If you’ve read previous blogs and posts you’ll know that I love Scotland and will always keep an eye out for a swim opportunity when I’m there…. What I haven’t spent a lot of time pondering in the past is the water colour and clarity and how that does (or doesn’t) affect a swim and the head space that goes with that swim…. Well, that all took an unexpected direction earlier this year!
There are so many variables in the open water that it is no exaggeration to say that every single open water swim is different, even if it is at a location you’ve visited many times before. I am always stunned when people say they get bored swimming long distances or when swimming in very familiar waters, I just cannot fathom how this can be in such a changing environment where even simple things like the light and the shadows dancing on/in/under the water change so much from one swim to the next. Watching raindrops land on the water surface or watching sunlight stream through into the depths beneath you. It’s a different and wonderful picture every time!
I was back in Scotland in June and not surprisingly, there were some new swim spots, and a good few old ones, visited/revisited. The waters were much warmer than I have ever known them (we usually visit in the Autumn when it’s all starting to cool down considerably)… so it was a real treat and it meant that I was able to spend longer in the water than I have done before. I was able to swim further without feeling at all cold and that was where it unexpectedly got interesting….
The brown peaty water of many of the lochs has never bothered me, in fact I’ve never really thought about it too much other than acknowledging that it’s well…. brown and peaty! It’s also generally really soft, clean and clear. Now, I know that sounds odd… how can it be clear and brown? Well, you can often see way down through the brown! Of course that’s not always the case and this time round there were some swims where visibility was fairly limited.
Add limited visibility to a longer swim and for the first time I found myself feeling unsettled in the water as I headed further out away from the shore, unable to see what was going on beneath me. And then as I came across a rock I hadn’t seen poking up in the dark. And then as I felt something soft and leafy brush uninvited against my thigh. For the first time in a very long time I actually let out a little surprised ‘oh my’ (ok.. it was not quite so polite, but you get the idea…!!!) and made a U turn back towards the shallows.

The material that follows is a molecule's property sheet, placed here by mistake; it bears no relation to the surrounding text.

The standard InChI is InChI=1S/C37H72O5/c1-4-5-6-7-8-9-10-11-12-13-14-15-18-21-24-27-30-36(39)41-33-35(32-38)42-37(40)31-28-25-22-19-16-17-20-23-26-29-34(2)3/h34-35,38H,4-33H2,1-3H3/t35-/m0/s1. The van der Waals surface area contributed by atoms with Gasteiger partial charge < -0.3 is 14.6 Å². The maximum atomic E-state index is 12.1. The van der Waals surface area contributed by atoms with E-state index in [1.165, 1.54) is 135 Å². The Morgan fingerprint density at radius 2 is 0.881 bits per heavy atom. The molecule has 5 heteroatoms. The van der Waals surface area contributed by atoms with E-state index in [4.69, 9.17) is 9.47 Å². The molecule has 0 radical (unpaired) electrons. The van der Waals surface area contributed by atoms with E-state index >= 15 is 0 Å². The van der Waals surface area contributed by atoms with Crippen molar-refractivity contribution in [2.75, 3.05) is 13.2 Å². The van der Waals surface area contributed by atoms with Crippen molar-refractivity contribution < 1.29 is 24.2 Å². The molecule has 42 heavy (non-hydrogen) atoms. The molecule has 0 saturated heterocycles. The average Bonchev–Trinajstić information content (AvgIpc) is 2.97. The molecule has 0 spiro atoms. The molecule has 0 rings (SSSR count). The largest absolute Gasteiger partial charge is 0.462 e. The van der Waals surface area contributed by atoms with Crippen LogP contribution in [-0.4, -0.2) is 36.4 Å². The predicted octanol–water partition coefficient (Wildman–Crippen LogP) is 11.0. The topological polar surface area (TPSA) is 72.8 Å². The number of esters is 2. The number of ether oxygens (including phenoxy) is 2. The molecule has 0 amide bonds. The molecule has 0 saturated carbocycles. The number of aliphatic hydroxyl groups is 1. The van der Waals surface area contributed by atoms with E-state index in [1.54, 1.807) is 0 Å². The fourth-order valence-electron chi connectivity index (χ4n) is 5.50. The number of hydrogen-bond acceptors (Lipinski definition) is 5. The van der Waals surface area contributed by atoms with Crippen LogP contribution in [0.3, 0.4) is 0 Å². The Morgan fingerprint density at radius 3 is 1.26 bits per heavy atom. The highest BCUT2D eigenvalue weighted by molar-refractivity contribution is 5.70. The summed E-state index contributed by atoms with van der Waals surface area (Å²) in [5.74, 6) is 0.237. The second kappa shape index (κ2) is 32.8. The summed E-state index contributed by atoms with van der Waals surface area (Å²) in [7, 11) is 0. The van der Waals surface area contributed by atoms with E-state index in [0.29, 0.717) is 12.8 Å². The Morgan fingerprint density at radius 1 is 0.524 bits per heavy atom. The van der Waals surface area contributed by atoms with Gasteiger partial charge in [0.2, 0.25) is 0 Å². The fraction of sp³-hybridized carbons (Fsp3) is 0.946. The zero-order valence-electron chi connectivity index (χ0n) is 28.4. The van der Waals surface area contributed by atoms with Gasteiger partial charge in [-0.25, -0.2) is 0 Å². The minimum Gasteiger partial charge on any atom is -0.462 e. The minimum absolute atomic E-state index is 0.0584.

The realisation that I didn’t feel at ease in the water as I normally would was surprising and interesting in and of itself, I’ve been swimming in Open Water about 15 years now so it isn’t a feeling I am accustomed to! As the Summer coaching season was just beginning, it brought a timely reminder of how those new to Open Water might feel as they wade in for the first time. I often meet people who are anxious about heading out to the open water where they can’t see and there’s no black line to follow below you and where you don’t know what might be lurking beneath!
I always know that no matter how much I reassure new swimmers that there are no sharks in Lake 86, their fear remains genuine (Mike the Pike is legendary but I’ve never seen him… that’s probably a subject for a different blog I think!). I know that I am a strong swimmer and yet, like the best of us, I can still be unsettled in the water.
Safe to say this got me thinking about things that might help next time I’m faced with deep and brown and warm enough to stray further afield…
Swimming in familiar spots helps to some extent of course, although a change in conditions or temperature can clearly be enough to throw you, even in familiar waters. I always swim within my limits, and stay where I can be seen by my swim buddy or my spotter (often MBW standing on shore looking anxiously on, wearing my dry robe in the tipping rain!). Swimming parallel to the shore/bank where possible rather than swimming out to the distance certainly helps with the knowledge that you’ve not so far to go to get back to dry land, though it doesn’t always work, depending on the venue and the swim!! I’m not too proud to do some heads up breast stroke if I need to just get my bearings or reset my thoughts and my breathing.
Breath work and swimming are obvious partners, especially in the colder months, but being able to stop and acknowledge how you’re feeling and use a well practiced breathing pattern/technique/routine to help you get back to your happy place is a good tool to have in your OWS tool box!
If the worse comes to the worse, I know I can always do a star float to buy me some time and headspace (as well as admire the view above!).
Swimming with others, particularly if they know the waters you’re exploring, is a super way to get sociable as well as be reassured in the water… Local knowledge is truly invaluable, and I always try to find and take advice from the local swimmers when I travel. For our Scottish adventures I have to thank the amazingly welcoming and friendly Lochaber Loons (sorry I wasn’t able to catch you guys this time around… but we will be back!) and our lovely friends Dani and Cam for all their hints and tips of walks that involve water!
So.. would I recommend deep and brown? Of course I would… by the end of our week in Scotland I was feeling much happier heading out to that buoy in the deep and brown peaty distance! Life gets interesting when you leave your comfort zone!